Landlord can leverage position in bankruptcy of a retail tenant

Lee A. Collins

For the vast majority of independent retailers selling small ticket consumer goods, the holiday sales season is the period each year when the business hits break-even, turns a profit, or continues to sustain losses and becomes insolvent.

Holiday boom or bust

When a disappointing holiday sales season is followed by returns, and the post-holiday consumer sales hangover, the resultant financial distress can quickly turn into a filing for bankruptcy protection. A landlord who has ever been a creditor in the bankruptcy reorganization of a retail debtor with even just one lease location has firsthand knowledge of just how frustrating, disruptive and costly these proceedings can become.

Seasoned shopping center landlords are well versed in the cyclical nature of the retail industry and its financial effect on the success or failure of independent retailers, but it may well be too late for a landlord to alter a relationship relative to the tenant after the ink on the lease dries.

Once a creditor in bankruptcy, a shopping center landlord is powerless to change the terms of the lease and the respective rights of the parties without approval of the bankruptcy court.

Lease negotiations

A shopping center landlord that leverages its position during lease negotiations to prepare for the possibility of a future bankruptcy filing is in a considerably better position and more likely to maximize its value proposition as a creditor.

A shopping center landlord can follow four quick tips during lease negotiations that may take center stage when one of its retail tenants seek bankruptcy protection:

  • Standard form of lease. The starting point for all lease negotiations should be the shopping center landlord’s standard form of lease.

A skilled real estate attorney will draft the standard of form lease with provisions designed to protect the landlord’s rights and offer favorable remedies under the law of the state where the real property is located in the event of a tenant default. These provisions can provide the landlord with the ability to act immediately when a tenant’s financial crisis hits and a bankruptcy filing appears inevitable.

Shopping center landlords should consult with an attorney before negotiating away rights and remedies that are available under standard form leases.

  • Contractual lien. Most commercial leases grant the landlord both contractual and statutory landlord’s liens. If, for whatever reason, the form of lease does not include a contractual lien provision, then the appropriate language should be added.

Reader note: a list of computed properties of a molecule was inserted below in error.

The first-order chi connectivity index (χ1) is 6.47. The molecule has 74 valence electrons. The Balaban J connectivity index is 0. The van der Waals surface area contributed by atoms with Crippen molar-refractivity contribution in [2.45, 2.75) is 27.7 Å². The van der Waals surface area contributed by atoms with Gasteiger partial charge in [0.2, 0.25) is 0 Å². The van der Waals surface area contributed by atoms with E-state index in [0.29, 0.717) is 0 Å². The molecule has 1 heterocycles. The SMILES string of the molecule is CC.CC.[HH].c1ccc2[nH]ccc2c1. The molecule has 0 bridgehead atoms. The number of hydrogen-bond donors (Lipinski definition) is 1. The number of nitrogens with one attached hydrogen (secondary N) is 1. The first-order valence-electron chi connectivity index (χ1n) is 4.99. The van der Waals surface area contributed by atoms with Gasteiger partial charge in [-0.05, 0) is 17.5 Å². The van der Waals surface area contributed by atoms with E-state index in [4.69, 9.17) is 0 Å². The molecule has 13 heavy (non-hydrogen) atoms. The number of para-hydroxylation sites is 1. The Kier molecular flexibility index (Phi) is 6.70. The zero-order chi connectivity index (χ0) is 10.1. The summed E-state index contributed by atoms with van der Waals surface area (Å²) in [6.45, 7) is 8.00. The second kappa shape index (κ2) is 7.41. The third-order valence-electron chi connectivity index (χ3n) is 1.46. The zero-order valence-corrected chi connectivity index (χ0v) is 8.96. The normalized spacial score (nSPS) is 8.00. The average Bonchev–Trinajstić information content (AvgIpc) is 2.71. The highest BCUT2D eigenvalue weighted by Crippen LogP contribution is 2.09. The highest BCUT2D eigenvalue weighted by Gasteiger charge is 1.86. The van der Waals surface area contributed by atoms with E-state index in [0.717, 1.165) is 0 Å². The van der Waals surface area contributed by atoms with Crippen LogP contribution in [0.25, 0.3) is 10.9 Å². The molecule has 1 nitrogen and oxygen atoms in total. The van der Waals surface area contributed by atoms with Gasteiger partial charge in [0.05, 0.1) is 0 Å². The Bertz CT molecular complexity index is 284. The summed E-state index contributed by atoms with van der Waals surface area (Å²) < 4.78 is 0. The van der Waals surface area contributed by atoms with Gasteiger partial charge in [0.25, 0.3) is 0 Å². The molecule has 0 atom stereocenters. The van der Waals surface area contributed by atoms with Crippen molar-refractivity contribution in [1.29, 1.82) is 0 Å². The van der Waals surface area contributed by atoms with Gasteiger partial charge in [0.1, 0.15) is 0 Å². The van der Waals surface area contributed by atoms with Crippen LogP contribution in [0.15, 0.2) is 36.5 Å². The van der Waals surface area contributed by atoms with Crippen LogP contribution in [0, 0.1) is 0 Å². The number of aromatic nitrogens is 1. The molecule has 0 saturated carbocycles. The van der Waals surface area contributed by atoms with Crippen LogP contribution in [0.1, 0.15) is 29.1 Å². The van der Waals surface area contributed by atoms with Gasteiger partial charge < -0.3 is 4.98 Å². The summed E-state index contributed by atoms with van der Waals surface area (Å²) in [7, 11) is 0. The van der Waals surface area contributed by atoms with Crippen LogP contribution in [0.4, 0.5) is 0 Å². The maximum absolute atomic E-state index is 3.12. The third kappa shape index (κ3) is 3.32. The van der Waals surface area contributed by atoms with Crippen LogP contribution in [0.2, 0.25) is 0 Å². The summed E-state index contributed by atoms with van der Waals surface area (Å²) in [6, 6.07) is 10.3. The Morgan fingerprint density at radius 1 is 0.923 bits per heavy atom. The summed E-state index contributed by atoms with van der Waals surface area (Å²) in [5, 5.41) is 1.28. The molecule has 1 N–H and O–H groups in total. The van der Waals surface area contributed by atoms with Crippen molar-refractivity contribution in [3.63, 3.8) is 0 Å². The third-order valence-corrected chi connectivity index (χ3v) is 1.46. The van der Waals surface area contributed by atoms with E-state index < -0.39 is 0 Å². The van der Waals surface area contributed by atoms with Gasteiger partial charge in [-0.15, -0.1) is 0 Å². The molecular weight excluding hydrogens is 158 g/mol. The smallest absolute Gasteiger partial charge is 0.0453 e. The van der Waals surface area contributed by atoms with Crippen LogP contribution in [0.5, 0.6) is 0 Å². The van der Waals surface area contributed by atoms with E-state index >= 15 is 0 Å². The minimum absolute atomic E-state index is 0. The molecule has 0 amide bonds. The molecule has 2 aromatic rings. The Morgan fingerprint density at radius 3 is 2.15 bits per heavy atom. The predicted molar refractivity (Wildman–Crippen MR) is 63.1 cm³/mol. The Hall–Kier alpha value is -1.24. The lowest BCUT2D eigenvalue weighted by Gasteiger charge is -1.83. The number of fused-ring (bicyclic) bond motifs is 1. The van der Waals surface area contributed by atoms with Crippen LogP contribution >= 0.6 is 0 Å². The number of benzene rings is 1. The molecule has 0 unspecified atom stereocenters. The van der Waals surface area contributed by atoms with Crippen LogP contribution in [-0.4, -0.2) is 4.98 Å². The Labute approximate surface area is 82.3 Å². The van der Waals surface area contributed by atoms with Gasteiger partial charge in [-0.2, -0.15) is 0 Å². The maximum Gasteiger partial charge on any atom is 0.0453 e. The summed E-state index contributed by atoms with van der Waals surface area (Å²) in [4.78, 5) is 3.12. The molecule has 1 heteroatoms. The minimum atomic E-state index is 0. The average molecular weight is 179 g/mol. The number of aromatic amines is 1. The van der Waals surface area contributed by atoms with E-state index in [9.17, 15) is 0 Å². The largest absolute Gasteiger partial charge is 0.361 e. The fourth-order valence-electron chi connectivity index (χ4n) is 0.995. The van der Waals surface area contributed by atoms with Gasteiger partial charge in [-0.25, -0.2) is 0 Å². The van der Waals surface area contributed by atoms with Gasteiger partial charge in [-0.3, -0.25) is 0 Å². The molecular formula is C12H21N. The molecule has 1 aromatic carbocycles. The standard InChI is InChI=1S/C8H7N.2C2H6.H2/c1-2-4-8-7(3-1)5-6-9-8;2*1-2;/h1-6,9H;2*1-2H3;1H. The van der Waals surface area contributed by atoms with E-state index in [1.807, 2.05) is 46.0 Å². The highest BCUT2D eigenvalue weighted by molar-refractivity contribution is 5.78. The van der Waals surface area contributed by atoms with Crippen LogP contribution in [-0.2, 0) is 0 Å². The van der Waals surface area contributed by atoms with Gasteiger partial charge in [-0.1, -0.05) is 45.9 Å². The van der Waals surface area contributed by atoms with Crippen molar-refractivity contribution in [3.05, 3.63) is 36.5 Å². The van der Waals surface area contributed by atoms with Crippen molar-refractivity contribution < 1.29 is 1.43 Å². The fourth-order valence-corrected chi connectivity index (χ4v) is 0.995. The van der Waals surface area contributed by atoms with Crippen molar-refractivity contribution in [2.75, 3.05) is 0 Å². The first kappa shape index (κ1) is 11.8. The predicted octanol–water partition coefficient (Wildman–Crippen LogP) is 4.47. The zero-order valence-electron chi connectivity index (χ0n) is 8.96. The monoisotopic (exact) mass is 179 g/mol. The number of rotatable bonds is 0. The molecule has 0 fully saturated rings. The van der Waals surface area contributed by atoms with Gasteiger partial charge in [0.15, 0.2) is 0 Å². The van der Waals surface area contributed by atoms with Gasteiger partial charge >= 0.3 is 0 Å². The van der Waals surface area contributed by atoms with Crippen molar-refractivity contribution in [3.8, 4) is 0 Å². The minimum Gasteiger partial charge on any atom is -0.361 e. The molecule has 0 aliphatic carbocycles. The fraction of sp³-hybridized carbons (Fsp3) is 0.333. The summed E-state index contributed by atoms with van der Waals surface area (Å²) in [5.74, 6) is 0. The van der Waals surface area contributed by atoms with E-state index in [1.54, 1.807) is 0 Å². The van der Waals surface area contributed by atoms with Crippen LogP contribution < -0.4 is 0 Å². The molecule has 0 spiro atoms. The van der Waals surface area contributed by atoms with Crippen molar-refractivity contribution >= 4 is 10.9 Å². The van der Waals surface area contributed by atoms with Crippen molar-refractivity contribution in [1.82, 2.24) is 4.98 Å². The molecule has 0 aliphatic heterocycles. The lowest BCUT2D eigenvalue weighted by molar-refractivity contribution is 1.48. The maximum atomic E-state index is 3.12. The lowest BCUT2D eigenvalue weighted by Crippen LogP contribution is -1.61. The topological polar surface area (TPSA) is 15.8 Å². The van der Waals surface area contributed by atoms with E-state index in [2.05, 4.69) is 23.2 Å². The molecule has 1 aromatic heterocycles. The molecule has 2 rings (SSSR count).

A statutory landlord’s lien is not enforceable in bankruptcy, but a properly perfected contractual lien under the applicable state’s Uniform Commercial Code will give the landlord a security interest in the tenant’s property.

Although it may be difficult for a landlord to obtain a first lien on the tenant’s property because there is usually bank financing in place, a landlord with a junior lien may be able to use the lien as leverage to gain an advantage in any subsequent bankruptcy or to receive a greater distribution on a secured claim.

  • Security deposit. Requesting a security deposit during lease negotiations rather than after the tenant is in financial crisis is a more strategic approach. Cash, after all, is more likely to be available.

In a subsequent bankruptcy proceeding, the security deposit will be applied against the maximum statutory claim the landlord can assert under bankruptcy law. In other words, it will reduce the dollar value of the landlord’s claim. However, it is ordinarily better to have the money than to have the claim, given that claims are typically paid at substantially less than dollar for dollar, if even at all.

  • Letters of credit. Letters of credit are another tool to maximize a landlord’s recovery. Even if the tenant has filed for bankruptcy protection, as a general rule, the landlord may draw on the letter of credit if it is entitled to draw on it under its terms.

A letter of credit and its proceeds are not property of the debtor’s estate but rather the property of the issuing bank paid on account of an independent obligation to the beneficiary of the letter of credit under bankruptcy law.

The retail industry is inherently cyclical and the difference between the solvent tenant and the insolvent tenant may ultimately depend upon sales during the holiday season. The unpredictability of the retail industry and the holiday sales season requires landlords to take steps during tenant lease negotiations to prepare for even the possibility of bankruptcy.

Will next year be a holiday boom or holiday bust for the retail tenant? Without the aid of a crystal ball, the use of these tips at the very outset of the landlord-tenant relationship may prove to be critical to successfully leveraging the landlord’s position as a creditor should a bankruptcy occur.


This article originally appeared in the Houston Business Journal, January 20, 2005.